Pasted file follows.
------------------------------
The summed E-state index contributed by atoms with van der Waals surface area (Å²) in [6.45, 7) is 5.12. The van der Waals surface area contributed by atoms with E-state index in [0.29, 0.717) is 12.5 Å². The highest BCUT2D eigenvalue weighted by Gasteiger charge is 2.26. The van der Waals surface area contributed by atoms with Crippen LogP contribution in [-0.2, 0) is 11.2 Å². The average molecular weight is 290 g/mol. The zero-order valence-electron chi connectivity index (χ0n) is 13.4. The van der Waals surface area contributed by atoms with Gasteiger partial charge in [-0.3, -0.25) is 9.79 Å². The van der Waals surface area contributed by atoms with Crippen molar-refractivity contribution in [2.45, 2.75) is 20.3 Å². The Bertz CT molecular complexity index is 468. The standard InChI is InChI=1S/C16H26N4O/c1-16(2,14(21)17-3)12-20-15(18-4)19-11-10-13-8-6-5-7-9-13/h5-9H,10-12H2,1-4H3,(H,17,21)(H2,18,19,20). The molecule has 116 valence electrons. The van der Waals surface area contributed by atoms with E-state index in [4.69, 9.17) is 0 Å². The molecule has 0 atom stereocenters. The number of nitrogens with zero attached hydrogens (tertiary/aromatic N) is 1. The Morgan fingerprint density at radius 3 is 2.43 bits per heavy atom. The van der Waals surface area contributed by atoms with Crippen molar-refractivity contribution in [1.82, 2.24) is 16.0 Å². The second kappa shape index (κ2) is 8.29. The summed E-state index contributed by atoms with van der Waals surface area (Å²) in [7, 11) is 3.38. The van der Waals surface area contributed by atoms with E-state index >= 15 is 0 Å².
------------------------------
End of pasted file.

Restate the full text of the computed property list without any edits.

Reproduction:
The summed E-state index contributed by atoms with van der Waals surface area (Å²) in [6.45, 7) is 5.12. The van der Waals surface area contributed by atoms with E-state index in [0.29, 0.717) is 12.5 Å². The highest BCUT2D eigenvalue weighted by Gasteiger charge is 2.26. The van der Waals surface area contributed by atoms with Crippen LogP contribution in [-0.2, 0) is 11.2 Å². The average molecular weight is 290 g/mol. The zero-order valence-electron chi connectivity index (χ0n) is 13.4. The van der Waals surface area contributed by atoms with Gasteiger partial charge in [-0.3, -0.25) is 9.79 Å². The van der Waals surface area contributed by atoms with Crippen molar-refractivity contribution in [2.45, 2.75) is 20.3 Å². The Bertz CT molecular complexity index is 468. The standard InChI is InChI=1S/C16H26N4O/c1-16(2,14(21)17-3)12-20-15(18-4)19-11-10-13-8-6-5-7-9-13/h5-9H,10-12H2,1-4H3,(H,17,21)(H2,18,19,20). The molecule has 116 valence electrons. The van der Waals surface area contributed by atoms with E-state index in [4.69, 9.17) is 0 Å². The molecule has 0 atom stereocenters. The number of nitrogens with zero attached hydrogens (tertiary/aromatic N) is 1. The Morgan fingerprint density at radius 3 is 2.43 bits per heavy atom. The van der Waals surface area contributed by atoms with Crippen molar-refractivity contribution in [1.82, 2.24) is 16.0 Å². The second kappa shape index (κ2) is 8.29. The summed E-state index contributed by atoms with van der Waals surface area (Å²) in [7, 11) is 3.38. The van der Waals surface area contributed by atoms with E-state index >= 15 is 0 Å².